By John Ndiba
Cameroon's Secessionist forces called for abandonment of the tradition of celebrating 11 February 2017. This call was heeded in Bamenda, the bastion of separatist movements. The ghost of abandonment visited Bamenda, the Heaquarters of the North West Region of Cameroon, disgracing Prime Minister Philemon Yang who hails from the region. The Prime Minister has clearly lost political support putting his job in jeopardy. Sources close to the Star Building indicate mournful demeanor amongst his staff when information trickled on the success of the ghost town movement in his home region. The people of the Northwest had in recent days shown disdain for the prime minister and his government. Unimpeachable sources indicate that a cabinet reshuffle is close, and its all but certain that he will be replaced with a more daring forceful English-speaking Prime Minister from another region. Political voices from the region had nurtured hopes and acted to actualize a vain political expectation to redefine the form of the state. In all major towns in the north west region, the call was heeded to confirm their embarrassment of Philemon Yang and uphold their spirit of chaos. In Buea, the celebrations were excellently tranquil with Secondary school pupils marching to the rhythm of the bands of University of Buea, Buea Municipal council, Lycee Molyko and ENAP Buea.
The people of Buea and the South West Region have celebrated with pomp and pageantry the 51st Youth day celebrations. Buea on February 11, 2017 witnessed the convergence of youths of a walks of life to celebrate a day ordained by the state to mark youth affairs. This day is historic in the country's political anal, as the founding fathers embellished the 1961 plebiscite with the dynamic spirit of the youth. Cameroonian youths in all ten regions of the country celebrated this day. However, the youths of Buea made a sure of it, following calls for boycotts by Cameroon diaspora and its surrogates in Cameroon. At the end of the ceremony, the Governor of the South West Region was visibly excited and called on all detractors to reconcile their souls with the spirit of what their ancestors fought for.
Character is fate. Fate is character, discuss! These are interesting days for Cameroon. The Government is on a massive crack-down. Its security services have up-their-game. Facilitated by the naivety of excited amateur revolutionists, trove of subversive materials and evidence are being uncovered daily. Atia Azohnwi Tilarius, a journalist with the Limbe-based Sun Newspaper has been arrested. He was arrested on Thursday February 9, 2017 in the Molyko neighbourhood of Buea, bastion of congregating rebellious youths of the so-called Anglophone secessionist movement. Mr Atia with a 5-year journalistic experience was accosted with other journalist colleagues with a bag full of Southern Cameroon’s Secessionist flyers, tear-gas canisters, explosives, laptop computer and flash-storage discs. On examining the laptop computer and flash-disc batches of documents were uncovered that were not merely journalist manuscripts, but correspondences and manuals with detail directives from a list of persons based in Cameroon and abroad on how to topple the Cameroon government and ensure the agenda of the separation of the North West region into a separate Ambazonian Republic. From the materials uncovered, the police have compiled a list of names of scores of accomplices in Cameroon and abroad. Some of these are former University of Buea graduates who were members of the banned University of Buea student Union (UBSU), some of whom have recently regrouped in Molyko receiving monies from abroad and threatening students and lecturers from resuming classes.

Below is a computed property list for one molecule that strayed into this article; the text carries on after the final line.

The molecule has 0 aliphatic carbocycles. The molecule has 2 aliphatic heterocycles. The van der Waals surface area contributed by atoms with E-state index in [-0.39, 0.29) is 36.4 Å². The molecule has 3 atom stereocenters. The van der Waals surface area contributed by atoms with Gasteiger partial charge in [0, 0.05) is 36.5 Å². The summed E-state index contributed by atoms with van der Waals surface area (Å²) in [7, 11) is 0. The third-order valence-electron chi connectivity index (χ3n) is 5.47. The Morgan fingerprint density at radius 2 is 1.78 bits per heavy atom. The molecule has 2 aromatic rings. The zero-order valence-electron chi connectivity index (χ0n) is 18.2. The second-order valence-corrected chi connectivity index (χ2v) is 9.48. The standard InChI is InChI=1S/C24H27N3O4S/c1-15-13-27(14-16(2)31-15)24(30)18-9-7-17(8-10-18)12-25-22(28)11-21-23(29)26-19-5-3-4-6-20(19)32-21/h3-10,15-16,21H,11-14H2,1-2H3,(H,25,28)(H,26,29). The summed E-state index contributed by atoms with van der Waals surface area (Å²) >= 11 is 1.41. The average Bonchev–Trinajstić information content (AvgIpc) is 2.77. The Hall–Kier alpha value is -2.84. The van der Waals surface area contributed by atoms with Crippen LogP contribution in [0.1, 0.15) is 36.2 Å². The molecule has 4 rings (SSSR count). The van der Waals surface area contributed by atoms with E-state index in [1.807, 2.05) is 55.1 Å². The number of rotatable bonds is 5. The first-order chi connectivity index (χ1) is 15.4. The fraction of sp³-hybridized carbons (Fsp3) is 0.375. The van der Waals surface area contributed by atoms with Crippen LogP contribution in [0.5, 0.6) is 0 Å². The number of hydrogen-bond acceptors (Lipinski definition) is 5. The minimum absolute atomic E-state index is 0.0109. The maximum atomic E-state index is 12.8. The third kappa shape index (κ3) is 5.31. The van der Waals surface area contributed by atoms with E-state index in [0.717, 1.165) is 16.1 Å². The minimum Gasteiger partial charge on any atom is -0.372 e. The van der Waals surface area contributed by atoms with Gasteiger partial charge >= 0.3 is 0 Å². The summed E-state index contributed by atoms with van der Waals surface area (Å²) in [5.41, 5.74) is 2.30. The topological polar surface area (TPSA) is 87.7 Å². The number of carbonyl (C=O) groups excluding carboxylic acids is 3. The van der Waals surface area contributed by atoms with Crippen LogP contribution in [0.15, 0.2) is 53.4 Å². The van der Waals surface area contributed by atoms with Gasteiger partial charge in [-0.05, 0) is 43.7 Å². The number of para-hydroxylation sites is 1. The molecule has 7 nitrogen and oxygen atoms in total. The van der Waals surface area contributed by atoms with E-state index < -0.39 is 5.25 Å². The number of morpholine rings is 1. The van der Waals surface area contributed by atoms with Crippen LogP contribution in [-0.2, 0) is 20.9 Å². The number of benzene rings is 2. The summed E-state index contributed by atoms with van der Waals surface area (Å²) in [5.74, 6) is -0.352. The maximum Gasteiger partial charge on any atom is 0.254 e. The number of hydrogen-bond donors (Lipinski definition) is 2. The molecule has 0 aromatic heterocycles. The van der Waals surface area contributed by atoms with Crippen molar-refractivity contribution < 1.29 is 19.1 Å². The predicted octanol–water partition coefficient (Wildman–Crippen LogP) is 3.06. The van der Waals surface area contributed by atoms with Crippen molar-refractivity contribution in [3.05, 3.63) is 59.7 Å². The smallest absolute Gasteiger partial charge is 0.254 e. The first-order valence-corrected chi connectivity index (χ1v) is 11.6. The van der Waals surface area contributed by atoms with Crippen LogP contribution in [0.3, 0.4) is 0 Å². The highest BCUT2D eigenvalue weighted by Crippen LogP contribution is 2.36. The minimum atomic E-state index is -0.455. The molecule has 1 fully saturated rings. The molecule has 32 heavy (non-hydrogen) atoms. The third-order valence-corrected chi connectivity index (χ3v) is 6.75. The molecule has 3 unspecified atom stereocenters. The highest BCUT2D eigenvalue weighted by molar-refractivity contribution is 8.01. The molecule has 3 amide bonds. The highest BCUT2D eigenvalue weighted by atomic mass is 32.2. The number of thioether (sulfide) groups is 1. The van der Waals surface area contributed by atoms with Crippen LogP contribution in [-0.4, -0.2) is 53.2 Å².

The Cameroon flag and President Paul Biya’s effigy flew high at the Buea ceremonial ground popularly known as Bongo Square last Saturday February 11 during activities marking this year’s youth day. Two musical bands from the Buea penitentiary school and the Bilingual Grammar School Molyko sounded the marching songs in selective decibels. Youth groups, pupils and students from academic and professional Institutions marched past in their numbers apparently in defiance of what had gone round as threats of boycott in the backdrop of Teachers’ and Lawyers’ strikes resulting in ghost towns and ghost schools. More
"My dear young compatriots, In the twenty-first century, our bilingualism is a major asset which we must leverage. By providing us a window on the world, these two languages constitute for our youth and ourselves an invaluable asset which only needs to be used. They are a precious communication tool. Therefore, they should not become a bone of contention between Cameroonians." Well, the President is spot on. Researchers say that there are advantages to being bilingual. These advantages might include;
The President's Message to the Youth on February 11, 2017
My dear young compatriots,
Each of you is a star in our sky. You are the ones who light up Cameroon. You represent the positive values of a radiant and winning Cameroon.
This is why the Government is not relenting in its efforts to ensure that you play your rightful role in shaping the future of our country.
Once more, I encourage you to be daring, to be courageous and to take initiatives. The Government will do everything to assist you.
In this respect, I am pleased that the implementation of the CFAF 102 billion “Special Youth” three-year plan has started. It will support one and a half million young people aged between 15 years and 35 years, at a rate of five hundred thousand youths annually, in various areas of interest such as agriculture and digital economy.
Regarding the digital sector specifically, the National Youth Observatory will soon have a platform for meetings and discussions. Guides will be developed to assist and support youths seeking entrepreneurship training, vocational qualification, employment or self-employment.